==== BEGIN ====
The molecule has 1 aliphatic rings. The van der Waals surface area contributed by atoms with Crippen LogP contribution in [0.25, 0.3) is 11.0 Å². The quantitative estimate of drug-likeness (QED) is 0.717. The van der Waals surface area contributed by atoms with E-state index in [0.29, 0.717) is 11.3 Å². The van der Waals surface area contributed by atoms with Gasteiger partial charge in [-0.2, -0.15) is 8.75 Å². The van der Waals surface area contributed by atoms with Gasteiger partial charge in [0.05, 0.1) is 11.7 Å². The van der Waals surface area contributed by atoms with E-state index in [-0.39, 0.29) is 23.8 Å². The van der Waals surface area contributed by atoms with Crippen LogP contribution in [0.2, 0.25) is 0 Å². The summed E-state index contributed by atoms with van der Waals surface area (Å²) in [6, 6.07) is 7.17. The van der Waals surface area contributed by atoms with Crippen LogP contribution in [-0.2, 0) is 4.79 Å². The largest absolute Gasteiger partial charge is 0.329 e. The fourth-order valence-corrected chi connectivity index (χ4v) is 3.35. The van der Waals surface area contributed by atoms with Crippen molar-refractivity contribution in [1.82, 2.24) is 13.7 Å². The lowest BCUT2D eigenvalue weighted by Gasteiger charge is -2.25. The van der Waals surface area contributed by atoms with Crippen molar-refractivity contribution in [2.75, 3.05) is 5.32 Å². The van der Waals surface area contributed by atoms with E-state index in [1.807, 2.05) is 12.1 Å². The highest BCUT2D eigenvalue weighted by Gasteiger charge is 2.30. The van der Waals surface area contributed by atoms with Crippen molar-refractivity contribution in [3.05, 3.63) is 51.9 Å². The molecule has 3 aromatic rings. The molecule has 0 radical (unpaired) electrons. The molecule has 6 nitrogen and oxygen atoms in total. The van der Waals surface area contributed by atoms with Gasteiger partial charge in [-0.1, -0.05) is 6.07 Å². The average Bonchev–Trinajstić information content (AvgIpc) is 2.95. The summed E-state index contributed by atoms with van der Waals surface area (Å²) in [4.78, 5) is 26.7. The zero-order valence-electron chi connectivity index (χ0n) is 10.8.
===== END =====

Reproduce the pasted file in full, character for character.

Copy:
The molecule has 1 aliphatic rings. The van der Waals surface area contributed by atoms with Crippen LogP contribution in [0.25, 0.3) is 11.0 Å². The quantitative estimate of drug-likeness (QED) is 0.717. The van der Waals surface area contributed by atoms with E-state index in [0.29, 0.717) is 11.3 Å². The van der Waals surface area contributed by atoms with Gasteiger partial charge in [-0.2, -0.15) is 8.75 Å². The van der Waals surface area contributed by atoms with Gasteiger partial charge in [0.05, 0.1) is 11.7 Å². The van der Waals surface area contributed by atoms with E-state index in [-0.39, 0.29) is 23.8 Å². The van der Waals surface area contributed by atoms with Crippen LogP contribution in [0.2, 0.25) is 0 Å². The summed E-state index contributed by atoms with van der Waals surface area (Å²) in [6, 6.07) is 7.17. The van der Waals surface area contributed by atoms with Crippen LogP contribution in [-0.2, 0) is 4.79 Å². The largest absolute Gasteiger partial charge is 0.329 e. The fourth-order valence-corrected chi connectivity index (χ4v) is 3.35. The van der Waals surface area contributed by atoms with Crippen molar-refractivity contribution in [1.82, 2.24) is 13.7 Å². The lowest BCUT2D eigenvalue weighted by Gasteiger charge is -2.25. The van der Waals surface area contributed by atoms with Crippen molar-refractivity contribution in [2.75, 3.05) is 5.32 Å². The van der Waals surface area contributed by atoms with E-state index in [1.807, 2.05) is 12.1 Å². The highest BCUT2D eigenvalue weighted by Gasteiger charge is 2.30. The van der Waals surface area contributed by atoms with Crippen molar-refractivity contribution in [3.05, 3.63) is 51.9 Å². The molecule has 3 aromatic rings. The molecule has 0 radical (unpaired) electrons. The molecule has 6 nitrogen and oxygen atoms in total. The van der Waals surface area contributed by atoms with Gasteiger partial charge in [-0.1, -0.05) is 6.07 Å². The average Bonchev–Trinajstić information content (AvgIpc) is 2.95. The summed E-state index contributed by atoms with van der Waals surface area (Å²) in [4.78, 5) is 26.7. The zero-order valence-electron chi connectivity index (χ0n) is 10.8.